As I go about my days, friends and strangers and waitresses always smile and ask me how I'm doing. If you've been out of the house yet today, it's probably happened to you at least once or twice. Asking after others is one of those things that helps keep our society kind and civil.
When people inquire as to how I'm doing, I occasionally reply, "Unbelieveable."
That's a good one, I suggest you try it. Watch how folks respond, you'll be able to read them like a book. Some will wrinkle up their face and say, "Really? That bad?" Others will smile and say, "That good?" Saying one word, "unbelieveable," is like holding a mirror to their face.
I try to mix it up. Occasionally I'll say, "I don't mind hitting bottom, I just hate dragging." That always gets a sympathetic laugh, except when it's a somber situation like a funeral or a hospital emergency room. Then it's just not appropriate.
Or they might say, "How you doin', Coach?" And I'll respond, "Today's the best day of my life."
When I was an assistant coach at BYU, before airline security was the way it is now, I flew into Minneapolis on a recruiting trip. I looked like an unmade bed. A worker at the airport asked me, "How are you doing this morning, sir?" "Today's the best day of my life, thank you for asking."
"Why? Are you getting a divorce?" he asked.
I got to the game, and tried to find a seat in the bleachers. I asked somebody if a seat was taken, and it wasn't. "How are you today?" they asked kindly.
"Today's the best day of my life."
"Really? Are you getting married?"
I couldn't believe it! I was divorced and married in the space of three hours. It got me to thinking about how everybody sees the world through their own eyes. Our outlook and attitude determine how we view the outside world, and we always have the opportunity to take a positive approach.
Once I returned to Provo the next day, I walked into the Marriott Center. As I entered the elevator on the ground floor, a BYU fan passed me in the corridor on his way to the ticket booth. "Hey Coach, how're things going?" As I pressed the button, I shouted, "Today's the best day of my life!"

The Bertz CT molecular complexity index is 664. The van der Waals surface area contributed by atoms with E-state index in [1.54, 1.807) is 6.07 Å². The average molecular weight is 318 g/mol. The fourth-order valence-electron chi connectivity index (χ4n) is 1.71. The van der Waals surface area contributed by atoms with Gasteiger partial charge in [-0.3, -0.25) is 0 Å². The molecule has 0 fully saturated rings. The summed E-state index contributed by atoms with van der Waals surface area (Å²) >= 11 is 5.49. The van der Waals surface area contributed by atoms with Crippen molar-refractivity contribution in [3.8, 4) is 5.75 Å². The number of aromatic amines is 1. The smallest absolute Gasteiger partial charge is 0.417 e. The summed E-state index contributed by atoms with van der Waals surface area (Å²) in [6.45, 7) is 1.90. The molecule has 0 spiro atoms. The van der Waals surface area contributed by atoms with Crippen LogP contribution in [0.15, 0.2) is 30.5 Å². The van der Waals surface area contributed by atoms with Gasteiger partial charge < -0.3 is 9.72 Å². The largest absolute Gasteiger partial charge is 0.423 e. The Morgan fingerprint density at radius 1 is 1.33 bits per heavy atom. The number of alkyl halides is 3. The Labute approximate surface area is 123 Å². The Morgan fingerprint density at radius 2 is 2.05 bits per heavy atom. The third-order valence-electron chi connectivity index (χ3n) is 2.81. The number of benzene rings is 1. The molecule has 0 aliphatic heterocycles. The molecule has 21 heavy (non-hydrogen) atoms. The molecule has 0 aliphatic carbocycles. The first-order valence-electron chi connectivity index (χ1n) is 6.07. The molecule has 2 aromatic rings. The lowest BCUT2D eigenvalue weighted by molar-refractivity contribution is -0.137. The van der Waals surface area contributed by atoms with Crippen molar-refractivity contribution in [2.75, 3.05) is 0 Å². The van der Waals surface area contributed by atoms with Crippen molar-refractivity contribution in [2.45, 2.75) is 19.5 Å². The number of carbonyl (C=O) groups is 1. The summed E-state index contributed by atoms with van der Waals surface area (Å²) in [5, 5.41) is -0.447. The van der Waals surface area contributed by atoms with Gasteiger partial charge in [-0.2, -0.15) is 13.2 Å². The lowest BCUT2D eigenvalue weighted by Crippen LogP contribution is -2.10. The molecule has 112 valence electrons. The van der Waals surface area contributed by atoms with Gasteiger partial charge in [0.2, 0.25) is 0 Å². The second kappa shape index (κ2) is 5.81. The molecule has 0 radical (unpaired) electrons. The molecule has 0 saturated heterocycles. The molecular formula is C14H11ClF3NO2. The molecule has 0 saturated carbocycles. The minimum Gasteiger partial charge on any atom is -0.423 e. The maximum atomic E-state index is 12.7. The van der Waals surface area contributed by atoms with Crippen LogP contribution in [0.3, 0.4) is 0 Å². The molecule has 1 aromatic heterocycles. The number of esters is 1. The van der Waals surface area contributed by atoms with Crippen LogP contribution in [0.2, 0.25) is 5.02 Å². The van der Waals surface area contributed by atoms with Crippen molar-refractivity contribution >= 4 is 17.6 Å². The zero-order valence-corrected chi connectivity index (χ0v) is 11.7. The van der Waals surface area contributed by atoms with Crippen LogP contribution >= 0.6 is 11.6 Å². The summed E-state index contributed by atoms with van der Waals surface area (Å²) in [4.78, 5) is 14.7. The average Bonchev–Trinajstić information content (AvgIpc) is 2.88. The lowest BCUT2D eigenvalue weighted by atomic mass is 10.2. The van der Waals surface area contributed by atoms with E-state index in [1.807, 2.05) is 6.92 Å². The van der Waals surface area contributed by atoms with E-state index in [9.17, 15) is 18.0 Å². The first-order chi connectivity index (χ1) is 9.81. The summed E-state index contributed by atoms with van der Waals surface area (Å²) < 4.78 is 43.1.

As the elevator doors closed, I heard the man calling out after me, "You must have had a lot of bad ones!"
Tony Ingle, I Don't Mind Hitting Bottom, I Just Hate Dragging
DAYTON, Oh. -- Coach Ingle has indeed endured a lot of bad days. There was the day his playing career ended via horrific injury at the junior college tournament in Hutchinson, Kansas, every day at the arena during his 0-19 stint as an interim midseason replacement at BYU, the day he was fired summarily despite assurances he'd get a fair shot at the full-time head coaching job, and each painful night during his three years away from the game. The grind of the 7-22 season at Kennesaw State during the Owls' final transitional year into Division I was pretty bad too. Most of that is all in the book, which may be turned into a movie sometime soon. (Working title: "Sunrise.")
But there have been best-days-of-his-life too, like when the little school near Atlanta gave him a second chance at coaching a decade ago, and also the day his team won the 2004 D-II national championship. And of course, yesterday.
Most of Kennesaw State's 80-63 home win over Georgia Tech wasn't close. Ingle's Owls jumped out to a 7-2 lead, survived the inevitable second-half burst, and cruised to the seventh Red Line Upset of the season. Like many of KSU's historic wins, it was built on David's slingshot -- ten 3-pointers, including five by junior Spencer Dixon. It was the middle game of a 2-for-1 scheduling agreement with the Ramblin' Wreck, and came a year after an 80-55 pasting in Atlanta proper. I think I know which matchup has a better chance of being re-enacted.